The Anonymous Widower

Latest On Hydrogen Trains In The Tees Valley

In the June 2021 Edition of Modern Railways, there is an article which is entitled Northern Looks To The Future.

This is a paragraph.

Northern has been working on proposals to introduce both hydrogen and battery conversions. For the former, the Tees Valley has been selected for the potential deployment of a whole system production pilot for a hydrogen fleet, with a dedicated depot, fuelling infrastructure and trains. A sub-fleet of Class 600 HMUs, converted by Alstom and Eversholt Rail from Class 321 EMUs and dubbed ‘Breeze’, is the preferred option for routes radiating from Middlesbrough to Nunthorpe, Bishop Auckland and Saltburn, creating a small self-contained network. If approved, these plans would fit with the Government’s aim to develop a hydrogen hub in the Tees Valley.

Could the Class 600 trains finally be on their way?

May 22, 2021 - Posted by | Hydrogen | , , ,

2 Comments »

  1. You appear to be reading Modern Railways. You will have seen Roger Ford’s article in the March edition which refers to hydrogen hype, fuel cells and related matters. There is a lot of interest in obtaining public money to achieve a hydrogen future . That is where the reward lies and probably not in confident expectation of cracking the problems of production, storage and distribution on an affordable basis.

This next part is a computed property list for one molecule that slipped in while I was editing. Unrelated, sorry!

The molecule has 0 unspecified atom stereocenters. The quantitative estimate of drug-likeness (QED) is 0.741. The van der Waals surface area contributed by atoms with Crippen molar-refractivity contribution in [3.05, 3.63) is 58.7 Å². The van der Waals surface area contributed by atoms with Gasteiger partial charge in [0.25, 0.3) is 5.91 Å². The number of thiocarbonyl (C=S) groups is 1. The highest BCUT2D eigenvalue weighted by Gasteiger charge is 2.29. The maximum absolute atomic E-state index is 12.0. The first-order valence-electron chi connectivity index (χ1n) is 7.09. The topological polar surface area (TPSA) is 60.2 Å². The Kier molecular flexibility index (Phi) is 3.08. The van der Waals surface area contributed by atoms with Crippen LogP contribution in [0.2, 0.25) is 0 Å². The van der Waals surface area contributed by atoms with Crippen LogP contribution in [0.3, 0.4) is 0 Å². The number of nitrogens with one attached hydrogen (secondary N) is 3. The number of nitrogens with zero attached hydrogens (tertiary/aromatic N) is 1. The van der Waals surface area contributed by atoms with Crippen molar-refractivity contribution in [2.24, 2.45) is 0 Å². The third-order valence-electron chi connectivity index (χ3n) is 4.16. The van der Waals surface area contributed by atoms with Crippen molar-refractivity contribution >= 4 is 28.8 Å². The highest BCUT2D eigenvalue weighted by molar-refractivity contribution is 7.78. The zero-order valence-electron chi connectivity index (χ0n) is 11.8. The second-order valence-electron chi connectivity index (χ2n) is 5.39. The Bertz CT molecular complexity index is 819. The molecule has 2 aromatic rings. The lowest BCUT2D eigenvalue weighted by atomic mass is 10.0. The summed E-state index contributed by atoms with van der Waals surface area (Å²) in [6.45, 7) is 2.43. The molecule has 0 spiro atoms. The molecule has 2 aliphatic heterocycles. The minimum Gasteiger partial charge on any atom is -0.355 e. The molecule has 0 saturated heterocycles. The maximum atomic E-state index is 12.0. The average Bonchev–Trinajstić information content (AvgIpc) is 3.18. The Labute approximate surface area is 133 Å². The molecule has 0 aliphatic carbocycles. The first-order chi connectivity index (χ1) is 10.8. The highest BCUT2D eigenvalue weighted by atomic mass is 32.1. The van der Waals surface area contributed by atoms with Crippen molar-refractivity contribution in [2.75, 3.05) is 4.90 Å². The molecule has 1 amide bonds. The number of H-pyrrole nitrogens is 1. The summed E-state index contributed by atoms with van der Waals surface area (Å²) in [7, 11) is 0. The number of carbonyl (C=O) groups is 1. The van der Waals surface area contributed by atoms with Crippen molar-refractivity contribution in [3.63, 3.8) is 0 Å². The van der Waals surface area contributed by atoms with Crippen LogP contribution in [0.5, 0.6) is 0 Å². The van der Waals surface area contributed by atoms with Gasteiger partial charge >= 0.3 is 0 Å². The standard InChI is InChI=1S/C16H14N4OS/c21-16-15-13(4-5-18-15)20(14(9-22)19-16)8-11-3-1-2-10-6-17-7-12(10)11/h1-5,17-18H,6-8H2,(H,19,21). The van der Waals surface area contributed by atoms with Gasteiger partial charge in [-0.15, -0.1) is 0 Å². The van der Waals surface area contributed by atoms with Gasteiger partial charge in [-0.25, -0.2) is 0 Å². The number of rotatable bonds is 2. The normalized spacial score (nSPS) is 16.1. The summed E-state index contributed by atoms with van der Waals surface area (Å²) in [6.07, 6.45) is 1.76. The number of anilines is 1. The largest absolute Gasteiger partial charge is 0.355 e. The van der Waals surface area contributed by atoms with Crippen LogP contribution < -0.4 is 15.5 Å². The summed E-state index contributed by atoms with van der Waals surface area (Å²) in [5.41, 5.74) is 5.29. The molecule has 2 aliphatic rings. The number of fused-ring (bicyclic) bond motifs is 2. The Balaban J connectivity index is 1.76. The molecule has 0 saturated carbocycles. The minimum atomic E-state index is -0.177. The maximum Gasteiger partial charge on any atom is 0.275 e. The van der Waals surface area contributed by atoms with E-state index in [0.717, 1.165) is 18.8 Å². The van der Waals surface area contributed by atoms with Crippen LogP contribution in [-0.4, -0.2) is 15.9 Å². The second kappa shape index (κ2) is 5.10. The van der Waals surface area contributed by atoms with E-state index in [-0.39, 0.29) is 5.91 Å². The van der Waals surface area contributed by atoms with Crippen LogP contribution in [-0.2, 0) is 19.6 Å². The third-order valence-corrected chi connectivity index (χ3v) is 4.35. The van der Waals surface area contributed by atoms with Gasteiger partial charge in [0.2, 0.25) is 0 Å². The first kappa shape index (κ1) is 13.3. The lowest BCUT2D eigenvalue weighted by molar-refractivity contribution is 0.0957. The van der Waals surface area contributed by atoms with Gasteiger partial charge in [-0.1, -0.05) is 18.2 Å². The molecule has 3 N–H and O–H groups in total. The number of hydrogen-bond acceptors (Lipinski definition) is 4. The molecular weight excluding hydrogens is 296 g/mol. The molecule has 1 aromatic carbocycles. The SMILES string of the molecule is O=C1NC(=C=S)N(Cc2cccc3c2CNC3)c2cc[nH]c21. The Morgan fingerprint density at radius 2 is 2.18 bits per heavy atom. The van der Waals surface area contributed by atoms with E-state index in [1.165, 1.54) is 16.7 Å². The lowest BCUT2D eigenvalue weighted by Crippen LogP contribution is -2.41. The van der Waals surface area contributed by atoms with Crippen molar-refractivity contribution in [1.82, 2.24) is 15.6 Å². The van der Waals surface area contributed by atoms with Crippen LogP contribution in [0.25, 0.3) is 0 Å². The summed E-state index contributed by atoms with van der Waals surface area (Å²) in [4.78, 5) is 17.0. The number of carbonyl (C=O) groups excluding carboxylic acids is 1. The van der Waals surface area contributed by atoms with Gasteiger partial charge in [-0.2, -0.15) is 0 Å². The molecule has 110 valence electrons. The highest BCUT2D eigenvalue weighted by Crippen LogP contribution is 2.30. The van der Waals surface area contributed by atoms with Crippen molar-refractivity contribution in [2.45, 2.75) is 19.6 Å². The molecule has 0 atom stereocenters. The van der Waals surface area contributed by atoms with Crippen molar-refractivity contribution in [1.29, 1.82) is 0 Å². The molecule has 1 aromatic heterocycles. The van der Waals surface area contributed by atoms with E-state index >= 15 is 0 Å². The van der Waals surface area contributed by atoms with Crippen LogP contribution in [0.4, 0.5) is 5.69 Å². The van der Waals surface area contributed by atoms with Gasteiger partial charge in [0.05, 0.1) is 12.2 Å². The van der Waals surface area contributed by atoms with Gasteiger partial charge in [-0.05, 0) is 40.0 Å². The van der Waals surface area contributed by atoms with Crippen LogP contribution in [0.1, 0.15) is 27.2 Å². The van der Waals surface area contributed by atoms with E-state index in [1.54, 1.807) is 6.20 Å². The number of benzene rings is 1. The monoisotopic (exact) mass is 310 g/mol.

As for de-carbonisation I have yet to read what is the amount of ’embedded’ carbon expended in the creation , transportation, erection and servicing of wind turbines nor their productive life span. And yet wind power is regarded as renewable and green.

    Comment by Thomas Carr | May 24, 2021 | Reply

  2. I actually feel the biggest hydrogen development in the last few days was announced by JCB.

    JCB Finds Cheap Way To Run Digger Using Hydrogen

    So far only The Times and Autocar have picked up the story!

    I feel this was to be expected as there are several companies like ULEMCo, who can make dual-fuel engines.

    A hydrogen engine, that uses familiar technology must be easy to make and service and also adapt to existing diesel powered vehicles and equipment.

    I think a lot of the research lately has gone into the reduction of wind power costs and improvement in efficiency.

    For instance, floating wind farms are being developed, that can be brought ashore for servicing and updating.

    There will be a lot of moves towards low-carbon manufacturing in general and wind turbines will benefit.

    Comment by AnonW | May 24, 2021 | Reply


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